December 15, 2017

How To Get Out Of A Housing-Fueled Debt Hole

It’s Friday desk clearing time for this blogger. “Buying a house in the East Bay is not for the faint of heart. The sellers set a listing price, but everyone understands that it is more of an opening bid than an actual sales price. So, a guessing game ensues, and buyers understand they may need to bid at least 20% — or sometimes 25-50% — over that price. Daniel Winkler of the Winkler Real Estate Group, listed a house at 5738 Clover Dr. in Oakland for $1.595 million on March 21. The seller, a developer, did not get the price he wanted, so the house was re-listed on a transparent basis at $1.995 million on April 5. It sold a few weeks later for $1.94 million. ‘We didn’t get what we wanted, but we made a deal,’ Winkler said.”

“‘Transparent pricing can be misunderstood by the buyer population, because the price appears high and buyers are already conditioned to overbid,’ said Laura Arechiga, an agent with Coldwell Banker. How do I know if I overpaid for my house? That is one mystery beyond even Berkeleyside’s ability to answer.”

“Mortgage broker Samantha Brookes is trying to figure out how to get one of her clients out of a housing-fueled debt hole. The couple, a 59-year-old Toronto city worker and her husband, 58, have so much debt that they stopped making payments on the $410,000 mortgage for their suburban home. They wanted to refinance but regulations imposed last year will disqualify them. In a few weeks, they won’t even qualify for an uninsured loan at an alternative lender as more rules come into effect.”

“They opted for a third route: adding a second mortgage with an interest rate of 10.5 per cent to pay off their debt. Their salvation came from a private unregulated lender, a move many other Canadians are making as the government tries to rein in a home-price surge that’s driven household debt to a record. ‘People need solutions — it could be temporary, but at least they have a home over their head,’ Brookes said.”

“Sweden’s housing slump deepened last month as the market struggles to absorb a supply glut and households lose confidence. The slump in Stockholm apartment prices is even more dramatic, according to Valueguard. The monthly drop of 4.2 percent is the steepest since October 2008, while the annual decline of 6.0 percent is the largest since June 2009. Greater supply ‘has resulted in buyers having more to choose from and taking longer before buying,’ Hans Flink, head of sales and business development at Maklarstatistik, said in a statement. ‘The sellers are therefore starting to adjust their prices to the tougher competition.’”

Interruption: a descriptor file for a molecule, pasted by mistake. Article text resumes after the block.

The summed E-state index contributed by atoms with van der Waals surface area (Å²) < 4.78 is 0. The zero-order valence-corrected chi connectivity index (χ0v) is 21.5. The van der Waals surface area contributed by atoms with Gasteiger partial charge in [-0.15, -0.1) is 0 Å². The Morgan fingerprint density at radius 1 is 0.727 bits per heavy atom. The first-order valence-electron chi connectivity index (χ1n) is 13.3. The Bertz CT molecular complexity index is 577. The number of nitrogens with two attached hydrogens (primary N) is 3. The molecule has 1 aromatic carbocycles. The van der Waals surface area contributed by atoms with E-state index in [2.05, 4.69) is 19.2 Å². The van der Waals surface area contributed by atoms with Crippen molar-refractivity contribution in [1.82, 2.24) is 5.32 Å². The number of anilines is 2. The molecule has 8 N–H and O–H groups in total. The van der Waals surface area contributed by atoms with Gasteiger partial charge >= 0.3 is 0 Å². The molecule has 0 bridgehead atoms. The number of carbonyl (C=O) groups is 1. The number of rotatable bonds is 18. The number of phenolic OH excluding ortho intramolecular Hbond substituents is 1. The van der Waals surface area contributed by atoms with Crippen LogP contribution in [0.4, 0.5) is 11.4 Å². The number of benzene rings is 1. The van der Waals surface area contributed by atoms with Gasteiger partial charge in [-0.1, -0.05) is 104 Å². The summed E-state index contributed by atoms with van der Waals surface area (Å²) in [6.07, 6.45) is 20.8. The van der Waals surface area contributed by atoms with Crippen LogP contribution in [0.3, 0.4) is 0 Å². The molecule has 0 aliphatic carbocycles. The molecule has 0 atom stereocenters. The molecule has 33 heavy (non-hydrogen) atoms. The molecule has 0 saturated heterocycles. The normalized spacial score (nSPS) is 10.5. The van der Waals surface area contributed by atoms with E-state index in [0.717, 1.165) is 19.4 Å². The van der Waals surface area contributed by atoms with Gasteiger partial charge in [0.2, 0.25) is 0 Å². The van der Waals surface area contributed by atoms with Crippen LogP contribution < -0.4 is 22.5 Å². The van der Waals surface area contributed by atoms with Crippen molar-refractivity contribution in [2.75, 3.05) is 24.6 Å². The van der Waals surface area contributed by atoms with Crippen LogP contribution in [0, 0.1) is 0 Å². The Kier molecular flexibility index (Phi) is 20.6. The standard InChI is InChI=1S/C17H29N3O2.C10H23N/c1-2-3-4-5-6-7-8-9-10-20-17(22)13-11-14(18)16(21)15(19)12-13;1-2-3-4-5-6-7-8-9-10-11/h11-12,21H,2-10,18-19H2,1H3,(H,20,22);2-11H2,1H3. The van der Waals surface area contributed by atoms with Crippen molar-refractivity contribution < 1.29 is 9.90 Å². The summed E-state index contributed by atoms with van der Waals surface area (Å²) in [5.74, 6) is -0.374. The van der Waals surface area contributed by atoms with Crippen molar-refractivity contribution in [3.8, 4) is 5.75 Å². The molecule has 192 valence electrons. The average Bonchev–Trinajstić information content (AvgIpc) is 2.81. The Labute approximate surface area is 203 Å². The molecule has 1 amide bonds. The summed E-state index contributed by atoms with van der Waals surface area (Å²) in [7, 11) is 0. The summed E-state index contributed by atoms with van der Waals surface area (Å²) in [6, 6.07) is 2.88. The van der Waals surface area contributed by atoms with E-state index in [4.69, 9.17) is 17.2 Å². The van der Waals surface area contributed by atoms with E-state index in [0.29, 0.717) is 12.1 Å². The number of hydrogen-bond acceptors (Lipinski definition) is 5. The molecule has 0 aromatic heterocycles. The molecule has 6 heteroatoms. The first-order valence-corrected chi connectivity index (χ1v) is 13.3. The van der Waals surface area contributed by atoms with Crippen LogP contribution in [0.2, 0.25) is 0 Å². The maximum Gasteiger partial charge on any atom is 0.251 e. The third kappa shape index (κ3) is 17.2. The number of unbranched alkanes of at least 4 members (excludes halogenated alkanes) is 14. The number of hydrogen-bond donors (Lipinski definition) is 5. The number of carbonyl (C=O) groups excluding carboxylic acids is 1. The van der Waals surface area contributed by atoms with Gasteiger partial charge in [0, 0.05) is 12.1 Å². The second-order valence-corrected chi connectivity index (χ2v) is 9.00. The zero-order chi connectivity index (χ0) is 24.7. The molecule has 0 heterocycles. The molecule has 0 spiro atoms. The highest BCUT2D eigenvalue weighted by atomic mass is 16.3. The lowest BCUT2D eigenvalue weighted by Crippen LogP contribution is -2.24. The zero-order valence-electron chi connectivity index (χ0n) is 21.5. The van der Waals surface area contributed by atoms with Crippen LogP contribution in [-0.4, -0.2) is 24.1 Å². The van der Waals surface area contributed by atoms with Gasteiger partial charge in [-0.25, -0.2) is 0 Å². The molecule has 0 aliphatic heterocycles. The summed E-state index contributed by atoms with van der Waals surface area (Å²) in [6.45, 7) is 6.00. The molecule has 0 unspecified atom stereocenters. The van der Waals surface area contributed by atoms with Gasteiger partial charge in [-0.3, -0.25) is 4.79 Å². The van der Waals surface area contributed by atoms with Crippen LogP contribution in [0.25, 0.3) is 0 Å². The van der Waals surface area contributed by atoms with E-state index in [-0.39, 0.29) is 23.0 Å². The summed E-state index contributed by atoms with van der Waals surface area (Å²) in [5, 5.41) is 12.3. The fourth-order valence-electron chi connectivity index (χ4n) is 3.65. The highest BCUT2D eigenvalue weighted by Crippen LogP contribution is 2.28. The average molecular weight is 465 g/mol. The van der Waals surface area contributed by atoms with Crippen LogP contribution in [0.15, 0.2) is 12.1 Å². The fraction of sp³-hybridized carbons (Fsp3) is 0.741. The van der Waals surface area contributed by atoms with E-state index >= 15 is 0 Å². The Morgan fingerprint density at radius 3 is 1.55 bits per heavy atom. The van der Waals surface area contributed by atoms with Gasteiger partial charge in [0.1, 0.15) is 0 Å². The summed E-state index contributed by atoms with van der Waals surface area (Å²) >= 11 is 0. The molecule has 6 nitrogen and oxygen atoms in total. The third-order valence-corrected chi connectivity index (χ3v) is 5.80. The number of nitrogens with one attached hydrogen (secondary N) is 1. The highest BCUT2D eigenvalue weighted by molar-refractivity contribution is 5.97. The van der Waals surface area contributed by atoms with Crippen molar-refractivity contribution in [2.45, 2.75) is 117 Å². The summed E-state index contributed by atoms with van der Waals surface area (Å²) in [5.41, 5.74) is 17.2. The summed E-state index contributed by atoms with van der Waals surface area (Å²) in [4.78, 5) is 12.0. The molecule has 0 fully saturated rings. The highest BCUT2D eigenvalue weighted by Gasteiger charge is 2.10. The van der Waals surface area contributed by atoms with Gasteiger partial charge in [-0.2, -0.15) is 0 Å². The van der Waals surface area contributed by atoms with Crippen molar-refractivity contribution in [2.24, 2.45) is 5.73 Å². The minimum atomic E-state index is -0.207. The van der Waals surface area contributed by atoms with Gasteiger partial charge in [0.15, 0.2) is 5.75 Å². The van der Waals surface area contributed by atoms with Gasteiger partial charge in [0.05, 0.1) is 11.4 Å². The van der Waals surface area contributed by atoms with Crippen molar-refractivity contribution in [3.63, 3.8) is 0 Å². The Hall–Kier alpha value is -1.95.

“The cost of renting apartments and villas around Dubai fell at a much faster rate in recent months, according to a review by Phidar Advisory. Accommodation costs across properties in the emirate posted the biggest quarterly decline in October since the slowdown started in the middle of 2014. The decline continued to hit many communities, including popular areas like Downtown Dubai. ‘Rent declines are escalating, largely driven by the combination of weak job growth, new supply handovers and reduced housing budgets,’ Jesse Downs, managing director of Phidar Advisory, told Gulf News. There are still some landlords out there who are hesitating about lowering their asking prices. Downs said this is leading to ‘long void periods and lost income.’”

“‘In many cases, it’s more rational to reduce the rent and fill the unit. Landlords often think their units in popular areas are immune, but nothing is fully immune now,’ he said.”

“Nigeria’s real estate sector is still going through tough time. According to latest New Telegraph investigation, most streets in Lagos and Abuja’s high brows are still filled with huge number of vacant houses. Managing Director, Jetobless Properties Limited, Mr Toluwa Jekede, a property agent in Lagos, blamed huge empty houses on absence of institutional and corporate investors/ buyers, who he said left the country due to uncertainties in the nation economy.”

He said the vacant houses most especially in Ikoyi, Ikeja GRA, Lekki have refused to go despite reduction in rent to attract tenants. According to him, most of the properties in his care for more than two years have been vacant without anyone asking for them for occupation. ‘I have some vacant houses in Ogba, Adeniyi Jones, Opebi and Ikeja GRA. They are just emptied for two years now. Accommodation seekers do not even have the money to rent some of these houses unlike before when it was based on who came first,’ he said.”

“Sydney apartments, townhouses and semi-detached homes fell 1.4 per cent in value in the September quarter, their biggest loss in almost six years, as investor credit curbs tightened and larger volumes of apartments settled. House prices also turned negative in the NSW capital in the three month period, with values falling 1.3 per cent from June, confirming a slowdown in a market that has thrown the brakes on price growth compared with its buoyant start to the year.”

“‘They have completely turned 180 [degrees],’ said Dan Tussie, a real estate agent with Kirribilli-based Deborah Richardson Real Estate. ‘”It’s not from the lack of viewers or the lack of enquiry. It’s the attitude that’s changed. It’s pretty severe. The vendors are still in gagaland. They still think they can price [their properties at the level of] eight months ago and they can’t.’”

“The weaker-than-expected overall figures confirmed the end of Australia’s housing boom, Capital Economics chief economist Paul Dales said. Housing prices were likely to be ‘broadly stable,’ next year, but could turn negative and this would hit overall economic growth, he said. ‘More up-to-date indicators suggest that prices fell further in the fourth quarter and may even decline next year,’ Mr Dales said. ‘That could make 2018 a challenging year for the wider economy.’”